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Family-based cognitive behavioural therapy versus family-based relaxation therapy for obsessive-compulsive disorder in children and adolescents: protocol for a randomised clinical trial (the TECTO trial)

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@article{803125cadb814bc5b2466cfc6e5223da,
title = "Family-based cognitive behavioural therapy versus family-based relaxation therapy for obsessive-compulsive disorder in children and adolescents: protocol for a randomised clinical trial (the TECTO trial)",
abstract = "BACKGROUND: Cognitive behavioural therapy (CBT) is the recommended first-line treatment for children and adolescents with obsessive-compulsive disorder (OCD), but evidence concerning treatment-specific benefits and harms compared with other interventions is limited. Furthermore, high risk-of-bias in most trials prevent firm conclusions regarding the efficacy of CBT. We investigate the benefits and harms of family-based CBT (FCBT) versus family-based psychoeducation and relaxation training (FPRT) in youth with OCD in a trial designed to reduce risk-of-bias.METHODS: This is an investigator-initiated, independently funded, single-centre, parallel group superiority randomised clinical trial (RCT). Outcome assessors, data managers, statisticians, and conclusion drawers are blinded. From child and adolescent mental health services we include patients aged 8-17 years with a primary OCD diagnosis and an entry score of ≥16 on the Children's Yale-Brown Obsessive-Compulsive Scale (CY-BOCS). We exclude patients with comorbid illness contraindicating trial participation; intelligence quotient < 70; or treatment with CBT, PRT, antidepressant or antipsychotic medication within the last 6 months prior to trial entry. Participants are randomised 1:1 to the experimental intervention (FCBT) versus the control intervention (FPRT) each consisting of 14 75-min sessions. All therapists deliver both interventions. Follow-up assessments occur in week 4, 8 and 16 (end-of-treatment). The primary outcome is OCD symptom severity assessed with CY-BOCS at end-of-trial. Secondary outcomes are quality-of-life and adverse events. Based on sample size estimation, a minimum of 128 participants (64 in each intervention group) are included.DISCUSSION: In our trial design we aim to reduce risk-of-bias, enhance generalisability, and broaden the outcome measures by: 1) conducting an investigator-initiated, independently funded RCT; 2) blinding investigators; 3) investigating a representative sample of OCD patients; 3) using an active control intervention (FPRT) to tease apart general and specific therapy effects; 4) using equal dosing of interventions and therapist supervision in both intervention groups; 5) having therapists perform both interventions decided by randomisation; 6) rating fidelity of both interventions; 7) assessing a broad range of benefits and harms with repeated measures. The primary study limitations are the risk of missing data and the inability to blind participants and therapists to the intervention.TRIAL REGISTRATION: ClinicalTrials.gov : NCT03595098, registered July 23, 2018.",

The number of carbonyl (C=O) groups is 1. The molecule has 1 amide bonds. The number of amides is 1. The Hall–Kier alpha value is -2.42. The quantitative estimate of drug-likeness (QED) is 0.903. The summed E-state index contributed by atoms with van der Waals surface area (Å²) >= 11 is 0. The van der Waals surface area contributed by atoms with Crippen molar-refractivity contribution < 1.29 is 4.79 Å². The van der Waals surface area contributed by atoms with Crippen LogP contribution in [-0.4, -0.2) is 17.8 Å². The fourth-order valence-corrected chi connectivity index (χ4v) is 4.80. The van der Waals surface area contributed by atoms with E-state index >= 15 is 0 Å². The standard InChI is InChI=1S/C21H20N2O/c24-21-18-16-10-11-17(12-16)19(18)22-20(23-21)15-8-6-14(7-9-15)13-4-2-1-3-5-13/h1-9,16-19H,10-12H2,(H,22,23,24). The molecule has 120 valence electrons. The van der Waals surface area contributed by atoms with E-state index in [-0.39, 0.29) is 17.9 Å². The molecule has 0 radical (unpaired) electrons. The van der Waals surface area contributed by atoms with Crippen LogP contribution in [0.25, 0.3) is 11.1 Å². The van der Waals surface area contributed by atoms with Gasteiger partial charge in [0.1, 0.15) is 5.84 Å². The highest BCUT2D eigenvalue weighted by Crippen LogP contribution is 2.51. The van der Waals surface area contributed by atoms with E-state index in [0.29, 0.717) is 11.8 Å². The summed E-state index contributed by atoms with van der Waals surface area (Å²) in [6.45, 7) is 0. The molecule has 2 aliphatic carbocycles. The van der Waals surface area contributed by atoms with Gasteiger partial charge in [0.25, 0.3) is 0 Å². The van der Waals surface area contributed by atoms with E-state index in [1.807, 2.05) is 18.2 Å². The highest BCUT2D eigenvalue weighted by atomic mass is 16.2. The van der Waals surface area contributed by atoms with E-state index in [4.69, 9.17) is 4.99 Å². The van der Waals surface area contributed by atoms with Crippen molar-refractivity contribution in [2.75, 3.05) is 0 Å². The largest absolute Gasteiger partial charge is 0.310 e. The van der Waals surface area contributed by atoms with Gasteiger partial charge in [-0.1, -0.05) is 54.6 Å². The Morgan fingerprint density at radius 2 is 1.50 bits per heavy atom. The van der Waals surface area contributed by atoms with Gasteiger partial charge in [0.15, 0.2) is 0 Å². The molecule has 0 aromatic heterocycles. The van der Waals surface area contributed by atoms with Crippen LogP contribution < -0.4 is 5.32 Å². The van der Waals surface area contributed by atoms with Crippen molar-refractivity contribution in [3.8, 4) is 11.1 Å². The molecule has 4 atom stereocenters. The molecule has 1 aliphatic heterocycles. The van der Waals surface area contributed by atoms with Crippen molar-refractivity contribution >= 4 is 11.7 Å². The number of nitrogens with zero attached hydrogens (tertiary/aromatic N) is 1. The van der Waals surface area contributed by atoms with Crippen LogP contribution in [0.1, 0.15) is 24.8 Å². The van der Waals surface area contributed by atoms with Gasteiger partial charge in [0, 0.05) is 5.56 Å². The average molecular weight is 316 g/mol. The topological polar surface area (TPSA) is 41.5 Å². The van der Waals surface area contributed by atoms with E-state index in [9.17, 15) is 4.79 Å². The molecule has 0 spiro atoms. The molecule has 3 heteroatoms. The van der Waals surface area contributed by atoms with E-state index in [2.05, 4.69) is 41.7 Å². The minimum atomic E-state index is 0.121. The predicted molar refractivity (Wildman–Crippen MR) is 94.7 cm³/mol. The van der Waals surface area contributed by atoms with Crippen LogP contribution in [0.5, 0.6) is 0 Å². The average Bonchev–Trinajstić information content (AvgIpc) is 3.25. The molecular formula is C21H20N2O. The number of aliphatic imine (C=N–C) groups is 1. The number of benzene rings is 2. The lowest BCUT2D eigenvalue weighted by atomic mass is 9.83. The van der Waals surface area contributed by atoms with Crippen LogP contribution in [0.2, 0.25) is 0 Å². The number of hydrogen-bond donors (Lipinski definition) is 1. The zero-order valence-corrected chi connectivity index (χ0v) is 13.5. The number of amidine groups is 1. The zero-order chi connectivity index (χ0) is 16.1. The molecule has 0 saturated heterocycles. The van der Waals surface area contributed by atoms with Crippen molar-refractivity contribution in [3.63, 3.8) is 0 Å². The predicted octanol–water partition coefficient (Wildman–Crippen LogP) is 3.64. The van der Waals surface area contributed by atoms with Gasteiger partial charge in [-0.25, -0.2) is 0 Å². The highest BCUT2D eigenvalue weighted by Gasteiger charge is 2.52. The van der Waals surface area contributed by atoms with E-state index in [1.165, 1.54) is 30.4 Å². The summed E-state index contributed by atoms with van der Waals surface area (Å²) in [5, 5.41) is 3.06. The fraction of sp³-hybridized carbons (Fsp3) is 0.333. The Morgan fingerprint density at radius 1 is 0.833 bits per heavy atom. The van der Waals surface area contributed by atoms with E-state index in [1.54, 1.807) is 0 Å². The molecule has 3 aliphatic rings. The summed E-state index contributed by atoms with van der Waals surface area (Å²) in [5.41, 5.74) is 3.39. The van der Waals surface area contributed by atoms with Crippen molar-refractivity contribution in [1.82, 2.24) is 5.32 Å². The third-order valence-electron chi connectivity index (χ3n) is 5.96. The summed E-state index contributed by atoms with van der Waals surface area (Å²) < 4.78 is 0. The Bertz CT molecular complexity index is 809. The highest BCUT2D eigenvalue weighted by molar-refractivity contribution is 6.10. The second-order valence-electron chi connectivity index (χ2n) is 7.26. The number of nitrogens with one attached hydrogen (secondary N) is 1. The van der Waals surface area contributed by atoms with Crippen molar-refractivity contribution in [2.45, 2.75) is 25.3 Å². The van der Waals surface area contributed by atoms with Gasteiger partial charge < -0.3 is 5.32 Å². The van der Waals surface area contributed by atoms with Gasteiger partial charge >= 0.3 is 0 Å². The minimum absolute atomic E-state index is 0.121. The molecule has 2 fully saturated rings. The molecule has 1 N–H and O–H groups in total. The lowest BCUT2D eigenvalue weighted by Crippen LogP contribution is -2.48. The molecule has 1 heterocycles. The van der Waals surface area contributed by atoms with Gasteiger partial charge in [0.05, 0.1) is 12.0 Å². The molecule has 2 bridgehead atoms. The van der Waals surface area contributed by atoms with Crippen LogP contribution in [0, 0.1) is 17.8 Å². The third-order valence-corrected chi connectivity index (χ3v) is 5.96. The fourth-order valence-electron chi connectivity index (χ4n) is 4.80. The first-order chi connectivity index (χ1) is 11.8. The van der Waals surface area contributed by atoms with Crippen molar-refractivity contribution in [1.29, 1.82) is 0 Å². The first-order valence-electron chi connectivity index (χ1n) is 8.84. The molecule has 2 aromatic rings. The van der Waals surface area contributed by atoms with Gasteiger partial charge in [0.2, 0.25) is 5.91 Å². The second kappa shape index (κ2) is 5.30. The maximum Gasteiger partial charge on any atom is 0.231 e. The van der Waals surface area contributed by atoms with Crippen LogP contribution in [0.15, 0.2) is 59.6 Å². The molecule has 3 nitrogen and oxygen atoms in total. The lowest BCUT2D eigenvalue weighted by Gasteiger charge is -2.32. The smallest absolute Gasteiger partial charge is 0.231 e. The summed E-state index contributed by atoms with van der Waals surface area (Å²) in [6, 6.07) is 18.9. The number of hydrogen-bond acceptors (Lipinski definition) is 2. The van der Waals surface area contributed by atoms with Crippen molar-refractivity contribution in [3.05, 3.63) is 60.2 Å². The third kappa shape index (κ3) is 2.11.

keywords = "Adolescents, Children, Cognitive behavioural therapy, Obsessive-compulsive disorder, Psycho-education and relaxation training, Randomised clinical trial, Treatment effects, Youth",
author = "Pagsberg, {Anne Katrine} and Camilla Uhre and Valdemar Uhre and Linea Pretzmann and Christensen, {Sofie Heidenheim} and Christine Thoustrup and Iben Clemmesen and Gudmandsen, {Amanda Aaen} and Korsbjerg, {Nicoline L{\o}cke Jepsen} and Mora-Jensen, {Anna-Rosa Cecilie} and Melanie Ritter and Thorsen, {Emilie D} and Halberg, {Klara Sofie Vangstrup} and Birgitte Bugge and Nina Staal and Ingstrup, {Helga Kristensen} and Moltke, {Birgitte Borgbjerg} and Kloster, {Anne Murphy} and Zoega, {Pernille Juul} and Mikkelsen, {Marie Sommer} and Harboe, {Gitte Sommer} and Larsen, {Katrin Frimann} and Clemmesen, {Line Katrine Harder} and Jane Lindschou and Jakobsen, {Janus Christian} and Janus Engstr{\o}m and Christian Gluud and Siebner, {Hartwig Roman} and Thomsen, {Per Hove} and Katja Hybel and Frank Verhulst and Pia Jeppesen and Jepsen, {Jens Richardt M{\o}llegaard} and Signe Vangkilde and Olsen, {Markus Harboe} and Julie Hagstr{\o}m and L{\o}nfeldt, {Nicole Nadine} and Plessen, {Kerstin Jessica}",